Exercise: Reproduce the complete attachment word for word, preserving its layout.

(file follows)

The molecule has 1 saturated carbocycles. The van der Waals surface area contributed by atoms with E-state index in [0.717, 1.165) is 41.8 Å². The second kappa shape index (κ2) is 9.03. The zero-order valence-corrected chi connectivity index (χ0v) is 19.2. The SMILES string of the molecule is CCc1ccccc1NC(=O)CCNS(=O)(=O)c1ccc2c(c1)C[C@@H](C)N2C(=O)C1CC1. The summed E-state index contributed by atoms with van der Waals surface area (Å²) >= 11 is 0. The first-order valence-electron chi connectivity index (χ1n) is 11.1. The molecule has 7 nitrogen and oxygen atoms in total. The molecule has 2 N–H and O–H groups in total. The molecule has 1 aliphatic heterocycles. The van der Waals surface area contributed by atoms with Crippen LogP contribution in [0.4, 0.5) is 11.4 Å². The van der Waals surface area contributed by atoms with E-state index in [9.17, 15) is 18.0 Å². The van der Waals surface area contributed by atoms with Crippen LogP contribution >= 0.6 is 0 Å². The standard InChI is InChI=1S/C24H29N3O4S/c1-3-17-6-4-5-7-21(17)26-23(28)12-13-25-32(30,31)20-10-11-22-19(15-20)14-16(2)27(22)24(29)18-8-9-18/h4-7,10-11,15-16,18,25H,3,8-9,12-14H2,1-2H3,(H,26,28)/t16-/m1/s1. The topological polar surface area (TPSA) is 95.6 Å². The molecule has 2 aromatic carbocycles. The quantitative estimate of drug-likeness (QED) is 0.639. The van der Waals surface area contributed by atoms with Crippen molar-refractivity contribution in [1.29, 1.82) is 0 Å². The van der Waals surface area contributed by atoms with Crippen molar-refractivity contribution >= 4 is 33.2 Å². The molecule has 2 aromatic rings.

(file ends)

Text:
The molecule has 1 saturated carbocycles. The van der Waals surface area contributed by atoms with E-state index in [0.717, 1.165) is 41.8 Å². The second kappa shape index (κ2) is 9.03. The zero-order valence-corrected chi connectivity index (χ0v) is 19.2. The SMILES string of the molecule is CCc1ccccc1NC(=O)CCNS(=O)(=O)c1ccc2c(c1)C[C@@H](C)N2C(=O)C1CC1. The summed E-state index contributed by atoms with van der Waals surface area (Å²) >= 11 is 0. The first-order valence-electron chi connectivity index (χ1n) is 11.1. The molecule has 7 nitrogen and oxygen atoms in total. The molecule has 2 N–H and O–H groups in total. The molecule has 1 aliphatic heterocycles. The van der Waals surface area contributed by atoms with Crippen LogP contribution in [0.4, 0.5) is 11.4 Å². The van der Waals surface area contributed by atoms with E-state index in [9.17, 15) is 18.0 Å². The van der Waals surface area contributed by atoms with Crippen LogP contribution >= 0.6 is 0 Å². The standard InChI is InChI=1S/C24H29N3O4S/c1-3-17-6-4-5-7-21(17)26-23(28)12-13-25-32(30,31)20-10-11-22-19(15-20)14-16(2)27(22)24(29)18-8-9-18/h4-7,10-11,15-16,18,25H,3,8-9,12-14H2,1-2H3,(H,26,28)/t16-/m1/s1. The topological polar surface area (TPSA) is 95.6 Å². The molecule has 2 aromatic carbocycles. The quantitative estimate of drug-likeness (QED) is 0.639. The van der Waals surface area contributed by atoms with Crippen molar-refractivity contribution in [1.29, 1.82) is 0 Å². The van der Waals surface area contributed by atoms with Crippen molar-refractivity contribution >= 4 is 33.2 Å². The molecule has 2 aromatic rings.